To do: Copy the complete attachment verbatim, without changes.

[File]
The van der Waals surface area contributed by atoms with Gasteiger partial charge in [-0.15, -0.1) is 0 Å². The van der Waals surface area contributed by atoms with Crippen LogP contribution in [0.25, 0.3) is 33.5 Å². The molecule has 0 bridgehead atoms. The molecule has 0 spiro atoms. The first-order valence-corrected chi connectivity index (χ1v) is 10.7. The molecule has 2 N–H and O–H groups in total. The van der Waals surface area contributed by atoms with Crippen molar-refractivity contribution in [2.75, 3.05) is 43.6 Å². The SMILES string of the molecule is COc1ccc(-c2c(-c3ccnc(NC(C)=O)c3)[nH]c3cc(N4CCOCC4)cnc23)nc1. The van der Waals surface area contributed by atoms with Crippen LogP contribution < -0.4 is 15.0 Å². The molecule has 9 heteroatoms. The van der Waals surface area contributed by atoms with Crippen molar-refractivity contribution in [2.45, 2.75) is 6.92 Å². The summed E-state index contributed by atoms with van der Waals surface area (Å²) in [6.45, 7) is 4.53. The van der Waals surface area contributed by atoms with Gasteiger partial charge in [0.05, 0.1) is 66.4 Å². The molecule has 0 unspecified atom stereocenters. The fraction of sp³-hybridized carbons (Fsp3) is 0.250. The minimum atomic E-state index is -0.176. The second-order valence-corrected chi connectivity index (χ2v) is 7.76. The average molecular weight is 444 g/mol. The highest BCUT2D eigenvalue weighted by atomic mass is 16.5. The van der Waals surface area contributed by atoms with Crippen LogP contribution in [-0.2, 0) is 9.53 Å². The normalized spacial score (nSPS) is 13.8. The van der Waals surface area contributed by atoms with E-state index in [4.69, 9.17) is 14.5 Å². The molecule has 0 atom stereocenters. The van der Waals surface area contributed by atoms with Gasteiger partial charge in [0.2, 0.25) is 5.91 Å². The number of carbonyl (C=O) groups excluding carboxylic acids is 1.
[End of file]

The van der Waals surface area contributed by atoms with Gasteiger partial charge in [-0.15, -0.1) is 0 Å². The van der Waals surface area contributed by atoms with Crippen LogP contribution in [0.25, 0.3) is 33.5 Å². The molecule has 0 bridgehead atoms. The molecule has 0 spiro atoms. The first-order valence-corrected chi connectivity index (χ1v) is 10.7. The molecule has 2 N–H and O–H groups in total. The van der Waals surface area contributed by atoms with Crippen molar-refractivity contribution in [2.75, 3.05) is 43.6 Å². The SMILES string of the molecule is COc1ccc(-c2c(-c3ccnc(NC(C)=O)c3)[nH]c3cc(N4CCOCC4)cnc23)nc1. The van der Waals surface area contributed by atoms with Crippen LogP contribution < -0.4 is 15.0 Å². The molecule has 9 heteroatoms. The van der Waals surface area contributed by atoms with Crippen molar-refractivity contribution in [2.45, 2.75) is 6.92 Å². The summed E-state index contributed by atoms with van der Waals surface area (Å²) in [6.45, 7) is 4.53. The van der Waals surface area contributed by atoms with Gasteiger partial charge in [0.05, 0.1) is 66.4 Å². The molecule has 0 unspecified atom stereocenters. The fraction of sp³-hybridized carbons (Fsp3) is 0.250. The minimum atomic E-state index is -0.176. The second-order valence-corrected chi connectivity index (χ2v) is 7.76. The average molecular weight is 444 g/mol. The highest BCUT2D eigenvalue weighted by atomic mass is 16.5. The van der Waals surface area contributed by atoms with Crippen LogP contribution in [-0.2, 0) is 9.53 Å². The normalized spacial score (nSPS) is 13.8. The van der Waals surface area contributed by atoms with E-state index in [4.69, 9.17) is 14.5 Å². The molecule has 0 atom stereocenters. The van der Waals surface area contributed by atoms with Gasteiger partial charge in [0.2, 0.25) is 5.91 Å². The number of carbonyl (C=O) groups excluding carboxylic acids is 1.